A Mother and Daughter Review U2

The Irish rockers celebrated 30 years of The Joshua Tree at Levi's Stadium on Wednesday, May 17.

Credit: Christopher Victorio

The Joshua Tree was released one year before I was born, but it became the first album I got to know really well. You see, my mom was not only a U2 fan, but she had a big, fat crush on Bono. She used to rent band documentaries from Wherehouse Music and entire car rides would be dedicated to a particular U2 album. In middle school, she even bought me a pair of jeans from Bono’s newly launched fair-trade brand, Edun. 

So when I found out that U2 was coming to Levi’s Stadium for The Joshua Tree’s 30th anniversary, I knew I not only had to go, but I had to bring her, too. The following review consists of our combined perspectives and opinions on the night. 

Mom: When we were driving there, I was wondering what kind of people would be in the crowd. I was a little nervous that I would stand-out because I’m a little old to be going to concerts. It turned out to be a really eclectic mix of people. I was surprised. There were a lot of younger people there who were just as into it as I was when I first saw U2 in 1992 at Dodger’s Stadium in Los Angeles. 

Jessie: The crowd was pretty much what I expected: People between the ages of 20-50, and a lot of women (especially moms). 

Mom: The minute the lights went down, my feelings of unease at being at a concert immediately dissipated. Bono and the other three members of U2 walked down the runway onto the stage in the pit as “Sunday, Bloody Sunday” — the first track on the band’s third album War — trickled through the speakers. Throughout the concert, U2 played a few songs that weren’t from The Joshua Tree, like “Beautiful Day” (All That You Can’t Leave Behind); “New Year’s Day” (War); and “A Sort of Homecoming,” “Pride (In The Name of Love),” and “Bad” (The Unforgettable Fire).  I was transported back in time because their instruments and their voices sounded just as brilliant as they did back in ’92. 

Jessie: First of all, Bono looks great for 57. I recognized lead guitarist and keyboardist Edge right away (he hasn’t changed either!), and the whole crew looked like they could be in a GAP commercial with their overabundance of denim and jean.

Mom: While I agree — they looked great — what I loved is that the performance was nothing theatric or over-the-top. It was pure, raw energy and conviction. The only thing that bugged me was when Bono introduced the band. I almost felt possessive and thought if people don’t know the members of U2, they don’t deserve to be here. But I loved how they didn’t resort to dramatics. 

Jessie: The main thing that struck me from the get-go was the absence of screens projecting up-close footage of the band for those, like myself and thousands of others, who had seats far from the stage. Granted, they did start showing some closer footage halfway through the concert, but it was more artsy and stylized than informative. While I think it’s cool that U2 seemed to care so little about the performative aspect of their show — it was more of a shut-up-and-play-the-hits concert— it was pretty different from what I was used to seeing. The last few arena concerts I’ve been to were for Beyonce, Kanye West, Metallica, and G-Eazy, all three of which had screens depicting footage of them, as well as tons of props, lighting tricks, back-up dancers, and guest artists.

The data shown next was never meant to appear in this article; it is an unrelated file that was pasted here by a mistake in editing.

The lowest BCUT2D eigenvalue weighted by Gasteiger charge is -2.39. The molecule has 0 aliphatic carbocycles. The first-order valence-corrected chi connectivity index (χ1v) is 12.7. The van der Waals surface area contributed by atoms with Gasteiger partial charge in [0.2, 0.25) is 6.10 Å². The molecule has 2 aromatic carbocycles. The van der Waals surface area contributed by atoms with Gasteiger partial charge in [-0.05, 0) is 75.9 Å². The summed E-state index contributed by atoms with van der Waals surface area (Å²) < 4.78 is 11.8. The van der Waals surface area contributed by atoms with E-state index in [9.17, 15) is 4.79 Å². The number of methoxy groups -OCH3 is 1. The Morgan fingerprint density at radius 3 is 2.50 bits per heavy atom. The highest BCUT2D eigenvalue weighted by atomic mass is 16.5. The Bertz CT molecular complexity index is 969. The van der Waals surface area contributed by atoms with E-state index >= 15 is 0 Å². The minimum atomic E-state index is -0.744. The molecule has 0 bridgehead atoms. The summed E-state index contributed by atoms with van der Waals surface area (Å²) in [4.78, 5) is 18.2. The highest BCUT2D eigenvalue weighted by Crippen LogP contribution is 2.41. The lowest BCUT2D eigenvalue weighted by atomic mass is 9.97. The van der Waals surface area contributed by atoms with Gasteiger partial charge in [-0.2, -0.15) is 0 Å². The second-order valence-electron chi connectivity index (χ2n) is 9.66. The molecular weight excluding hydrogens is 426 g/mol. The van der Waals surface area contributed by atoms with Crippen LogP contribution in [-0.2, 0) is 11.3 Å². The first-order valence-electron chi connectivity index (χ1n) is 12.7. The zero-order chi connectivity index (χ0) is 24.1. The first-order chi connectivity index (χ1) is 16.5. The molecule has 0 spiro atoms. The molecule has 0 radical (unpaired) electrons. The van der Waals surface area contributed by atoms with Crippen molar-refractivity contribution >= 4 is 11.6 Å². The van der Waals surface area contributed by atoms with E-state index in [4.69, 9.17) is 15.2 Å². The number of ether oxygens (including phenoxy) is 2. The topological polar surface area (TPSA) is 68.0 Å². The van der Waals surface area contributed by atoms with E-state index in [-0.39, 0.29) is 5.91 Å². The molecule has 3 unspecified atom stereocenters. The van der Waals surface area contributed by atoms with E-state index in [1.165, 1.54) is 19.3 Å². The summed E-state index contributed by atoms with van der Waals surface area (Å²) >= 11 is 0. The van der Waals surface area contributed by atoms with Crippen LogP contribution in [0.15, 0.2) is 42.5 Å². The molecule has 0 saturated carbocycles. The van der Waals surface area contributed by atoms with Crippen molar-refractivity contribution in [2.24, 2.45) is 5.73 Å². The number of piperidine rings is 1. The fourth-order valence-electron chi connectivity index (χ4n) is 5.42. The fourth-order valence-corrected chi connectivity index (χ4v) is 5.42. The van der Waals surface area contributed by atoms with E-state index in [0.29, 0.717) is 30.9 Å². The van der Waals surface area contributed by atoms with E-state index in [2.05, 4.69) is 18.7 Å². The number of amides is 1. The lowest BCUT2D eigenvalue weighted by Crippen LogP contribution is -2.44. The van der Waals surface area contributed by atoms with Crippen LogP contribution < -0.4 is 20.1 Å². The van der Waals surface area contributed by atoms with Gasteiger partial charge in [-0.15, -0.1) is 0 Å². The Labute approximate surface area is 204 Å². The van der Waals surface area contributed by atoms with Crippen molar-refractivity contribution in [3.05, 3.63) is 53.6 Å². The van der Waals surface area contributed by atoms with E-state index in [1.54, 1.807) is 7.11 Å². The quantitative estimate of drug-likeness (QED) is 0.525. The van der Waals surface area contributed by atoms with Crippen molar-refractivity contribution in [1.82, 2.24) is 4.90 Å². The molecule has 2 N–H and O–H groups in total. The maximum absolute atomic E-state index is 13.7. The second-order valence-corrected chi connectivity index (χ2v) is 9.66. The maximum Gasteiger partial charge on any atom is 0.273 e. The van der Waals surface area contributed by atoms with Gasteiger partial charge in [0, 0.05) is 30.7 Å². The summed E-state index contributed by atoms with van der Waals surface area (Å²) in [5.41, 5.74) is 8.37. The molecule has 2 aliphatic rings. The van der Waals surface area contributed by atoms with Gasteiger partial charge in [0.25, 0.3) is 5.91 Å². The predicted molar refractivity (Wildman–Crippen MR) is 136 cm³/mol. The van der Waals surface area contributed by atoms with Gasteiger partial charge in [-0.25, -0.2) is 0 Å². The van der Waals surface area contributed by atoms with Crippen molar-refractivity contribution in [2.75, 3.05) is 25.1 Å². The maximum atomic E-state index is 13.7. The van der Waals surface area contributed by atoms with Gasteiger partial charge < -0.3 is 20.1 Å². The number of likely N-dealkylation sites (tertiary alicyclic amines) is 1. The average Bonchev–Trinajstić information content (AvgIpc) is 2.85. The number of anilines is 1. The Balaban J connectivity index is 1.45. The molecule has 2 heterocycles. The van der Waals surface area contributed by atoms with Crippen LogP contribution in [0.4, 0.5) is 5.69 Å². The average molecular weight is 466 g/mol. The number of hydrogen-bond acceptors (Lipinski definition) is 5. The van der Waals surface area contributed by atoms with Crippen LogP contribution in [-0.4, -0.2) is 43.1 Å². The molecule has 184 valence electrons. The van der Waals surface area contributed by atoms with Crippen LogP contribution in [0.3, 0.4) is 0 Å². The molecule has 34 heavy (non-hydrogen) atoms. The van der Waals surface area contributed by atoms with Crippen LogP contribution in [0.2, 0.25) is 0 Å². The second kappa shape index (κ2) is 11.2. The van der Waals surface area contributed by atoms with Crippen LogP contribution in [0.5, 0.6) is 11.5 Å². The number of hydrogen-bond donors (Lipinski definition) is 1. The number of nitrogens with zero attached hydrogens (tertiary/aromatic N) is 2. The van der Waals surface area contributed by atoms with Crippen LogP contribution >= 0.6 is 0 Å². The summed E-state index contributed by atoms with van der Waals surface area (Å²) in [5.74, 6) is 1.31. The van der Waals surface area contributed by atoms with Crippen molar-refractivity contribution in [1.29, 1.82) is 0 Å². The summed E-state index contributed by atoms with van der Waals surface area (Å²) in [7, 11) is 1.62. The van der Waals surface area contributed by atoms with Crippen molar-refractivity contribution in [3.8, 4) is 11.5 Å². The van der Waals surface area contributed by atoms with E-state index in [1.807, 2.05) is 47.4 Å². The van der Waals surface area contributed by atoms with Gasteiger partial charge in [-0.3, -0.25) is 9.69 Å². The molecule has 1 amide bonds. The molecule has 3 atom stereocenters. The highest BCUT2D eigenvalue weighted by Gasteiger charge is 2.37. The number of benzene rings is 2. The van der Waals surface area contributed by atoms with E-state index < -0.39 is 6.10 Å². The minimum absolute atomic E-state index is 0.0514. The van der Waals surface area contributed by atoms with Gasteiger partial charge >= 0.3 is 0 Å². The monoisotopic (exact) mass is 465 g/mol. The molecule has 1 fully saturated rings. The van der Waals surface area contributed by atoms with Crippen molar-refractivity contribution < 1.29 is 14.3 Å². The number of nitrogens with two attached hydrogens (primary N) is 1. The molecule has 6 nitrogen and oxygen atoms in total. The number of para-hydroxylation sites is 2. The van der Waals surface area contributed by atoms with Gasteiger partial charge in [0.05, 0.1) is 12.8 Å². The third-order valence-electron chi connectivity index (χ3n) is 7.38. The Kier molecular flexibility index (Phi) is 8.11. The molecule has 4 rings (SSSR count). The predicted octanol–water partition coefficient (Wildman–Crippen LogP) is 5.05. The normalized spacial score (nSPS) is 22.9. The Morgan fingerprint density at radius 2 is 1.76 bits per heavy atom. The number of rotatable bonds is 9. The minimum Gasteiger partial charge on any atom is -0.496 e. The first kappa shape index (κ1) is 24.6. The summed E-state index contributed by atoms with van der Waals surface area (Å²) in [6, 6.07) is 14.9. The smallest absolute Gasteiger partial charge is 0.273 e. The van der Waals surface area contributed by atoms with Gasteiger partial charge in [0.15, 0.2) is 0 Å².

Mom: I’ve seen my fair share of concerts and I loved that this was just about the music and the lyrics. They did nothing to detract from that. What was cool about the U2 footage was that it was grainy and black-and-white, which followed suit with the show’s minimalist theme. 

Jessie: I usually find qualms with the sound at live shows, but I found nothing to complain about at U2’s concert. The band played their guitar-heavy tunes exactly how they recorded them three decades ago, and there were no random, extended guitar or drum solos. Unlike most bands, U2 didn’t play any cover songs, and when you hear their records live, you realize just how similar the instrumentals in The Joshua Tree and The Unforgettable Fire areBono’s voice was also great and sounded as if no time had passed. 

Mom: At first I was skeptical at how a 30 year old album would hold up, but once I was there — pretty much from the very first song — I realized the relevance of the lyrics in today’s world. I didn’t know if I should be amazed or depressed that they were still so applicable. 

Jessie: Throughout the show, Bono slipped in encouraging one-liners, like “No more war! We’re so sick of it!” and “Awaken!” There was also a short anti-Trump video made of spliced footage from old black-and-white movies. I always associated The Joshua Tree and other early U2 albums with songs about love and romance, and it finally hit me last night just how political they are. 

Mom: I have to admit that I’ve been feeling pretty disenfranchised lately, especially after the election. But after seeing U2 last night, my first reaction was to say “thank you” to them, because rediscovering their music and knowing that there’s a positive way to express these feelings and thoughts is reassuring and gives me a little bit of hope. 

 

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